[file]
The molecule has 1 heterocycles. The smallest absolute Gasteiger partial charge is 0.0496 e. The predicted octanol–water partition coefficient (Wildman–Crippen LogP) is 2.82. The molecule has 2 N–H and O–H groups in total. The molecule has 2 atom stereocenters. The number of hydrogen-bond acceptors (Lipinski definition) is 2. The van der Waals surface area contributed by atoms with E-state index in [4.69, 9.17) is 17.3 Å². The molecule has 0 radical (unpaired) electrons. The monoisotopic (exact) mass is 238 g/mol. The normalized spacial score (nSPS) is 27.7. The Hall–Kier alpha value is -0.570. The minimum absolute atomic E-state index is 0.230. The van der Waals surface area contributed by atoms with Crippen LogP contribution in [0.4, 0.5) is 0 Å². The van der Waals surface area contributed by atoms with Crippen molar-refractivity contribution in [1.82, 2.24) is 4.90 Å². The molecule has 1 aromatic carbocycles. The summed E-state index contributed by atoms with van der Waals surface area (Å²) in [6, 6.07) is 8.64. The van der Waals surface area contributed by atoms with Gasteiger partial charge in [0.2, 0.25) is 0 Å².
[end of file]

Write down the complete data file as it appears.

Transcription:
The molecule has 1 heterocycles. The smallest absolute Gasteiger partial charge is 0.0496 e. The predicted octanol–water partition coefficient (Wildman–Crippen LogP) is 2.82. The molecule has 2 N–H and O–H groups in total. The molecule has 2 atom stereocenters. The number of hydrogen-bond acceptors (Lipinski definition) is 2. The van der Waals surface area contributed by atoms with E-state index in [4.69, 9.17) is 17.3 Å². The molecule has 0 radical (unpaired) electrons. The monoisotopic (exact) mass is 238 g/mol. The normalized spacial score (nSPS) is 27.7. The Hall–Kier alpha value is -0.570. The minimum absolute atomic E-state index is 0.230. The van der Waals surface area contributed by atoms with Crippen LogP contribution in [0.4, 0.5) is 0 Å². The van der Waals surface area contributed by atoms with Crippen molar-refractivity contribution in [1.82, 2.24) is 4.90 Å². The molecule has 1 aromatic carbocycles. The summed E-state index contributed by atoms with van der Waals surface area (Å²) in [6, 6.07) is 8.64. The van der Waals surface area contributed by atoms with Gasteiger partial charge in [0.2, 0.25) is 0 Å².